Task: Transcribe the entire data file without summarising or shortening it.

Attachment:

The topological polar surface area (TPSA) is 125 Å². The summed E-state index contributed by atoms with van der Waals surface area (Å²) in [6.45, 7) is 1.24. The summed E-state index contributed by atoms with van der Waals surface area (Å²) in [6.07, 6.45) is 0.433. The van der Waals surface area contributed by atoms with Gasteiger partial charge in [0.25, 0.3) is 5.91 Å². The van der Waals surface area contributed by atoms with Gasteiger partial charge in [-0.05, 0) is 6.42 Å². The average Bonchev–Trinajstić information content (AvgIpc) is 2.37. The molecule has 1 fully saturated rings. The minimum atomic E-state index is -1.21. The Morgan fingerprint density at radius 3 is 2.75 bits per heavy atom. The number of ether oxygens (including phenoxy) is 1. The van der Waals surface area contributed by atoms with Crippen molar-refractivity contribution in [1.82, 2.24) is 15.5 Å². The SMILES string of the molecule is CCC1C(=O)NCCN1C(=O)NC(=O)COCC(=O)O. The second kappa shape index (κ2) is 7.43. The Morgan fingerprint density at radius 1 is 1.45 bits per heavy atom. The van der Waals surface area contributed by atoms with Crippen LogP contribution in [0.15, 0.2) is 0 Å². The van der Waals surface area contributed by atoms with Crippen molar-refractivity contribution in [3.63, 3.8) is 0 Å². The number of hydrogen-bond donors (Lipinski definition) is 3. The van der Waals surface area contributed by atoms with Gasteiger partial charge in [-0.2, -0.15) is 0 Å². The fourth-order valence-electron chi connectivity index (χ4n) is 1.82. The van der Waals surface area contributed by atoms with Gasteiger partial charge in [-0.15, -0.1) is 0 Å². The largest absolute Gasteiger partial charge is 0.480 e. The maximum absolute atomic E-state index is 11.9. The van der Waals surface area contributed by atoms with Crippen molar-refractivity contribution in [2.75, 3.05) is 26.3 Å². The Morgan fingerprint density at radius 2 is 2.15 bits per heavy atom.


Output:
The topological polar surface area (TPSA) is 125 Å². The summed E-state index contributed by atoms with van der Waals surface area (Å²) in [6.45, 7) is 1.24. The summed E-state index contributed by atoms with van der Waals surface area (Å²) in [6.07, 6.45) is 0.433. The van der Waals surface area contributed by atoms with Gasteiger partial charge in [0.25, 0.3) is 5.91 Å². The van der Waals surface area contributed by atoms with Gasteiger partial charge in [-0.05, 0) is 6.42 Å². The average Bonchev–Trinajstić information content (AvgIpc) is 2.37. The molecule has 1 fully saturated rings. The minimum atomic E-state index is -1.21. The Morgan fingerprint density at radius 3 is 2.75 bits per heavy atom. The number of ether oxygens (including phenoxy) is 1. The van der Waals surface area contributed by atoms with Crippen molar-refractivity contribution in [1.82, 2.24) is 15.5 Å². The SMILES string of the molecule is CCC1C(=O)NCCN1C(=O)NC(=O)COCC(=O)O. The second kappa shape index (κ2) is 7.43. The Morgan fingerprint density at radius 1 is 1.45 bits per heavy atom. The van der Waals surface area contributed by atoms with Crippen LogP contribution in [0.15, 0.2) is 0 Å². The van der Waals surface area contributed by atoms with Crippen molar-refractivity contribution in [3.63, 3.8) is 0 Å². The number of hydrogen-bond donors (Lipinski definition) is 3. The van der Waals surface area contributed by atoms with Gasteiger partial charge in [-0.2, -0.15) is 0 Å². The fourth-order valence-electron chi connectivity index (χ4n) is 1.82. The van der Waals surface area contributed by atoms with Gasteiger partial charge in [-0.15, -0.1) is 0 Å². The largest absolute Gasteiger partial charge is 0.480 e. The maximum absolute atomic E-state index is 11.9. The van der Waals surface area contributed by atoms with Crippen molar-refractivity contribution in [2.75, 3.05) is 26.3 Å². The Morgan fingerprint density at radius 2 is 2.15 bits per heavy atom.